The Pitfalls of Regulating Office-Based Surgery by State Legislatures and Boards of Medical Examiners

MEDICOLEGAL PITFALLS

The Pitfalls of Regulating Office-Based Surgery by State Legislatures and Boards of Medical Examiners

Sep
2005
Vol. 24. No. 3
Ronald G Wheeland, MD

Many surgical specialties currently provide their patients with cost-effective surgical procedures that are performed safely in an office-based setting. However, the growing number of procedures performed in this setting has lead many state legislatures and boards of medical examiners to the belief that these procedures must somehow be regulated to ensure patient safety. The first pitfall is demonstrating that a problem with safety exists, in spite of the fact that numerous published, peer-reviewed articles have proven that there is no problem. While it is relatively easy to develop a set of criteria to meet in order to certify a facility in which office surgery is to be performed, it is exceedingly difficult to determine similar criteria or scope of practice definitions that can be used fairly and accurately to determine which physicians are qualified to use those facilities. The use of hospital privileges, board certification, transfer agreements or extramural certification of facilities all have been recommended at one time or another as methods to determine physician qualifications, but no single standard has been developed that accurately reflects a fair and impartial method of determine physician qualifications.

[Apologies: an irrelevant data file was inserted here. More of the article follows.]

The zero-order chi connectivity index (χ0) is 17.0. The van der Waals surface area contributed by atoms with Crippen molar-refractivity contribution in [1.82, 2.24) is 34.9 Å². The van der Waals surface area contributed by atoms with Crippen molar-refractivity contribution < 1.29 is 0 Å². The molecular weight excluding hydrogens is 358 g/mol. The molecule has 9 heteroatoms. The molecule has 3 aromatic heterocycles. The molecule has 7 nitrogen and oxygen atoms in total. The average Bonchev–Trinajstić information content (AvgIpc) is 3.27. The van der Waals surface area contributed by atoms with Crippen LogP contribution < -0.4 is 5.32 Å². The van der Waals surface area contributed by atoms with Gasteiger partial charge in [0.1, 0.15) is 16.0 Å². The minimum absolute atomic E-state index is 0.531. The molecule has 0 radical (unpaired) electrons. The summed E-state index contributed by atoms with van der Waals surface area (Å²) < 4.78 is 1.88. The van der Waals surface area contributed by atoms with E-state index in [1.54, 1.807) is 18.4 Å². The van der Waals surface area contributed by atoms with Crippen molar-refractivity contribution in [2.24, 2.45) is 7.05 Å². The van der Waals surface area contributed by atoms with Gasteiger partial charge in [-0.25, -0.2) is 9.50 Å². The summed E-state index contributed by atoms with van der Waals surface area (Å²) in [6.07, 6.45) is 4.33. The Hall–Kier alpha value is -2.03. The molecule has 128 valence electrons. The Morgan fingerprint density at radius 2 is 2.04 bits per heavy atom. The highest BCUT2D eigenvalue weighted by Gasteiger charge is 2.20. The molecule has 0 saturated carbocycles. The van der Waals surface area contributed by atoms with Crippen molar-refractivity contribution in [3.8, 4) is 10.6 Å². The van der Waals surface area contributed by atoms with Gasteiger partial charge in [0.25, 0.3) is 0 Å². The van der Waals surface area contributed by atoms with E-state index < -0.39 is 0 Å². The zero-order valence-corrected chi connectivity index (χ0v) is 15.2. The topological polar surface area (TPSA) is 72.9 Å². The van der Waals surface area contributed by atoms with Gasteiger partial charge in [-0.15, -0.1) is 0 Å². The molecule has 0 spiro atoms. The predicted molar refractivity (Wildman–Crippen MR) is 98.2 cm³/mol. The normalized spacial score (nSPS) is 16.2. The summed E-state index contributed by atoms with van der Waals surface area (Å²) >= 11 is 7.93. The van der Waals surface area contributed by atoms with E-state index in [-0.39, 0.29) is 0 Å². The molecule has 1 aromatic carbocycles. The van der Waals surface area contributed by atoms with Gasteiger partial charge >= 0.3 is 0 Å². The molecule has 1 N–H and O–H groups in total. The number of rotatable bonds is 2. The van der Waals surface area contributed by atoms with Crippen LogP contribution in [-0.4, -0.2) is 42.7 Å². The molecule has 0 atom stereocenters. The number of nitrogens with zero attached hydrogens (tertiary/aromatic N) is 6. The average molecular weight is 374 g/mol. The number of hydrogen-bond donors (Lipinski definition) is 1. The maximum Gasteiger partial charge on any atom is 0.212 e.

Semin Cutan Med Surg 24:124-127 © 2005 Elsevier Inc. All rights reserved.

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